4. Why are there not more high-quality education programs on the ABC with the whole community in mind? I strongly believe there should be.
  5. There are some great journalists and presenters on the ABC. I specifically like Phillip Adams, Fran Kelly, Alan Kohler, Andrew Ford and there are many more. The ABC foreign correspondents are all great.

Alcohol management plans

Mitchell Holmes writes: Re. “$100 for a cask of wine? Communities welcome grog ban review” (yesterday). So, it’s paternalistic to enforce alcohol management plans (AMP) because “it’s having alcohol restrictions implemented by those who don’t live in the communities that annoys community leaders.” Then we all suffer some paternalism with federal and state governments in distant cities making laws for us (but not by us) all the time. The contra argument, if Aboriginal communities are left to their own devices, is that the rest of us don’t care about them and that we should get more involved!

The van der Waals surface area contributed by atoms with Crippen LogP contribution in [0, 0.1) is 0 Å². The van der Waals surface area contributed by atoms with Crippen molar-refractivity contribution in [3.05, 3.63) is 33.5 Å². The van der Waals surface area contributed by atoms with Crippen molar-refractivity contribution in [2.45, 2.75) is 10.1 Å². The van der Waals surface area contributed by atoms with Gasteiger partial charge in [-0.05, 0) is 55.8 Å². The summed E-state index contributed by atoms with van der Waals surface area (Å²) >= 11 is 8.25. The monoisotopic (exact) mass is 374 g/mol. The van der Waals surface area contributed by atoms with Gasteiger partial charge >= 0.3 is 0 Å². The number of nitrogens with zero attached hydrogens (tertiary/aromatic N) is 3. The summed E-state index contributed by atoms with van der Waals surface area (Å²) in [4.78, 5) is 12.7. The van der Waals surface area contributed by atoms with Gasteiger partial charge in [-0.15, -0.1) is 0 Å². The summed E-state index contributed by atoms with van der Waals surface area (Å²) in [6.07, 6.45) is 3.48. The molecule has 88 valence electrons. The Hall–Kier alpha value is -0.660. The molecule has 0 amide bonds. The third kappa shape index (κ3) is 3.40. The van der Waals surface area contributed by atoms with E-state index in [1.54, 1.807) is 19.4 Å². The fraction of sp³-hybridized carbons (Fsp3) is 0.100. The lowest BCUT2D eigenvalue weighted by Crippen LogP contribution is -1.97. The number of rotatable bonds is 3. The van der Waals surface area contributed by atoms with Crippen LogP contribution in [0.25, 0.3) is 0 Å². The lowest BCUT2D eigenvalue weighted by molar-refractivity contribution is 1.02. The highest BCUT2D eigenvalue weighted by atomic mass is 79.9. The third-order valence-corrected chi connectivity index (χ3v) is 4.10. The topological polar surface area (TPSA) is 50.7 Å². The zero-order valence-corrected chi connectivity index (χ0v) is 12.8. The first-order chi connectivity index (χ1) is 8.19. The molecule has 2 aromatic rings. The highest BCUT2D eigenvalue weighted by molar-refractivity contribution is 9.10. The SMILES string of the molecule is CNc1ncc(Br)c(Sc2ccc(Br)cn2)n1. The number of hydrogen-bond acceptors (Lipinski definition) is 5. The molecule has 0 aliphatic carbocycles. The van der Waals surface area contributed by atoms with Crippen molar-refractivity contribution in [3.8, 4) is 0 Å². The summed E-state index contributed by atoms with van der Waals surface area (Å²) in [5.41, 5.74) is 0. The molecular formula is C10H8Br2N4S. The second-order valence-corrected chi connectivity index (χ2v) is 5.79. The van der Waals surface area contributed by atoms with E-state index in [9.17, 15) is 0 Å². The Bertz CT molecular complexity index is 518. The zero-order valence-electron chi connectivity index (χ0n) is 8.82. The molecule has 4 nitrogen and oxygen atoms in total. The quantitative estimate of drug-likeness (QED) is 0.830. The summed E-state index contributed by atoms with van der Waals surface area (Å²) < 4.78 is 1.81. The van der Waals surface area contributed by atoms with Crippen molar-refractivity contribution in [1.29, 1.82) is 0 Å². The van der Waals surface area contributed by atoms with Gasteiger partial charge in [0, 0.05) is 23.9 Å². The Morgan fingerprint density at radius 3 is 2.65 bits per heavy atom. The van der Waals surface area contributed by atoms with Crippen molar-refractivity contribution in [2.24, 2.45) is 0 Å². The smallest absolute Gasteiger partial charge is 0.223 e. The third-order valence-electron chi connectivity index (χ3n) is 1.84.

Further, linking the presence of an AMP to the failure to boost the school attendance rate is ridiculous. How do those two factors relate? In almost all the rest of the community, there is relatively little truancy and every school morning few parents and children seriously debate whether the children should go to school or not. They just go. Do the leaders of the Aboriginal community or the co-ordinators of programs such as PACE think there will be greater school attendance without an AMP?

When it comes to a discussion of the health and welfare of people in Aboriginal communities, it is obvious there are serious problems and it is difficult to find good solutions. However, there is an awful lot of blame shifting and far too little taking responsibility for actions.

Peter Fray